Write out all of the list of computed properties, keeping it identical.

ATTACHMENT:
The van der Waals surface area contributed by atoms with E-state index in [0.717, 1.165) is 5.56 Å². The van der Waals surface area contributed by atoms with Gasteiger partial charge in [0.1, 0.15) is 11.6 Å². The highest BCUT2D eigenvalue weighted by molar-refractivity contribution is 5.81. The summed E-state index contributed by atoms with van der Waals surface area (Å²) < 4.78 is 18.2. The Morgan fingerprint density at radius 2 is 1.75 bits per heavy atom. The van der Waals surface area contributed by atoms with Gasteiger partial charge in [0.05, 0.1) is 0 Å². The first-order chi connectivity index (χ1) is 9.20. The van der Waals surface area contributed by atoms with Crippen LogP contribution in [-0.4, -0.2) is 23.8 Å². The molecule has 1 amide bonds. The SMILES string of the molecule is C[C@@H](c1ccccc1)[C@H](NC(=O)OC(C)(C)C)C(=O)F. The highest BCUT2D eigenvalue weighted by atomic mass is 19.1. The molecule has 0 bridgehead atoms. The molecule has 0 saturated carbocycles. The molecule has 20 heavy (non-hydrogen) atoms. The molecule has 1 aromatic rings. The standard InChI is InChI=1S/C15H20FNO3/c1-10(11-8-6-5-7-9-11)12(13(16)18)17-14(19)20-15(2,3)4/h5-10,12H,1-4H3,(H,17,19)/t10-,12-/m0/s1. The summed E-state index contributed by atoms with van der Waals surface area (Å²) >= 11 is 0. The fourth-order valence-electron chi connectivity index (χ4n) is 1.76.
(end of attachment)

The van der Waals surface area contributed by atoms with E-state index in [0.717, 1.165) is 5.56 Å². The van der Waals surface area contributed by atoms with Gasteiger partial charge in [0.1, 0.15) is 11.6 Å². The highest BCUT2D eigenvalue weighted by molar-refractivity contribution is 5.81. The summed E-state index contributed by atoms with van der Waals surface area (Å²) < 4.78 is 18.2. The Morgan fingerprint density at radius 2 is 1.75 bits per heavy atom. The van der Waals surface area contributed by atoms with Gasteiger partial charge in [0.05, 0.1) is 0 Å². The first-order chi connectivity index (χ1) is 9.20. The van der Waals surface area contributed by atoms with Crippen LogP contribution in [-0.4, -0.2) is 23.8 Å². The molecule has 1 amide bonds. The SMILES string of the molecule is C[C@@H](c1ccccc1)[C@H](NC(=O)OC(C)(C)C)C(=O)F. The highest BCUT2D eigenvalue weighted by atomic mass is 19.1. The molecule has 0 bridgehead atoms. The molecule has 0 saturated carbocycles. The molecule has 20 heavy (non-hydrogen) atoms. The molecule has 1 aromatic rings. The standard InChI is InChI=1S/C15H20FNO3/c1-10(11-8-6-5-7-9-11)12(13(16)18)17-14(19)20-15(2,3)4/h5-10,12H,1-4H3,(H,17,19)/t10-,12-/m0/s1. The summed E-state index contributed by atoms with van der Waals surface area (Å²) >= 11 is 0. The fourth-order valence-electron chi connectivity index (χ4n) is 1.76.